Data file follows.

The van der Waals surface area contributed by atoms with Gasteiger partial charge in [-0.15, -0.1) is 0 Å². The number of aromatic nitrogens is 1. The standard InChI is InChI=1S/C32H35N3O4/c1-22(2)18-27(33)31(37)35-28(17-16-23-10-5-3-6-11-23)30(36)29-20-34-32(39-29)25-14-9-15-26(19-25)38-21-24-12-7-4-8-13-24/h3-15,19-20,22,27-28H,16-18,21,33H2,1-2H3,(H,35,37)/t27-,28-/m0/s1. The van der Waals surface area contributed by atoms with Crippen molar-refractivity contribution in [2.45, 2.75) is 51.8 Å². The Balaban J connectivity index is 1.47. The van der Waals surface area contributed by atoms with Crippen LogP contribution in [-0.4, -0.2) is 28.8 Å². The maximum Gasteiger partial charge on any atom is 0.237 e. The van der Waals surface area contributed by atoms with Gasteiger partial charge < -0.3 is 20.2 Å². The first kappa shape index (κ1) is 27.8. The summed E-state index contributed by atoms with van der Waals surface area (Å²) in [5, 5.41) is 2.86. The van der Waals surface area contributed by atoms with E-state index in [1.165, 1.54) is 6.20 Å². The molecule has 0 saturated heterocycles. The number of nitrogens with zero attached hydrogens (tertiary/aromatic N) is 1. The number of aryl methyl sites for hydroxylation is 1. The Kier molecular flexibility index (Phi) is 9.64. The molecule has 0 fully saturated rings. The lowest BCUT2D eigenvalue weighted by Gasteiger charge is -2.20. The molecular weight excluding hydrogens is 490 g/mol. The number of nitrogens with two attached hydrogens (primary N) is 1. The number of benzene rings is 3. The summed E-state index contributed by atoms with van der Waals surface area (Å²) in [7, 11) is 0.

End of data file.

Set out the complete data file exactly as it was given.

The van der Waals surface area contributed by atoms with Gasteiger partial charge in [-0.15, -0.1) is 0 Å². The number of aromatic nitrogens is 1. The standard InChI is InChI=1S/C32H35N3O4/c1-22(2)18-27(33)31(37)35-28(17-16-23-10-5-3-6-11-23)30(36)29-20-34-32(39-29)25-14-9-15-26(19-25)38-21-24-12-7-4-8-13-24/h3-15,19-20,22,27-28H,16-18,21,33H2,1-2H3,(H,35,37)/t27-,28-/m0/s1. The van der Waals surface area contributed by atoms with Crippen molar-refractivity contribution in [2.45, 2.75) is 51.8 Å². The Balaban J connectivity index is 1.47. The van der Waals surface area contributed by atoms with Crippen LogP contribution in [-0.4, -0.2) is 28.8 Å². The maximum Gasteiger partial charge on any atom is 0.237 e. The van der Waals surface area contributed by atoms with Gasteiger partial charge < -0.3 is 20.2 Å². The first kappa shape index (κ1) is 27.8. The summed E-state index contributed by atoms with van der Waals surface area (Å²) in [5, 5.41) is 2.86. The van der Waals surface area contributed by atoms with E-state index in [1.165, 1.54) is 6.20 Å². The molecule has 0 saturated heterocycles. The number of nitrogens with zero attached hydrogens (tertiary/aromatic N) is 1. The number of aryl methyl sites for hydroxylation is 1. The Kier molecular flexibility index (Phi) is 9.64. The molecule has 0 fully saturated rings. The lowest BCUT2D eigenvalue weighted by Gasteiger charge is -2.20. The molecular weight excluding hydrogens is 490 g/mol. The number of nitrogens with two attached hydrogens (primary N) is 1. The number of benzene rings is 3. The summed E-state index contributed by atoms with van der Waals surface area (Å²) in [7, 11) is 0.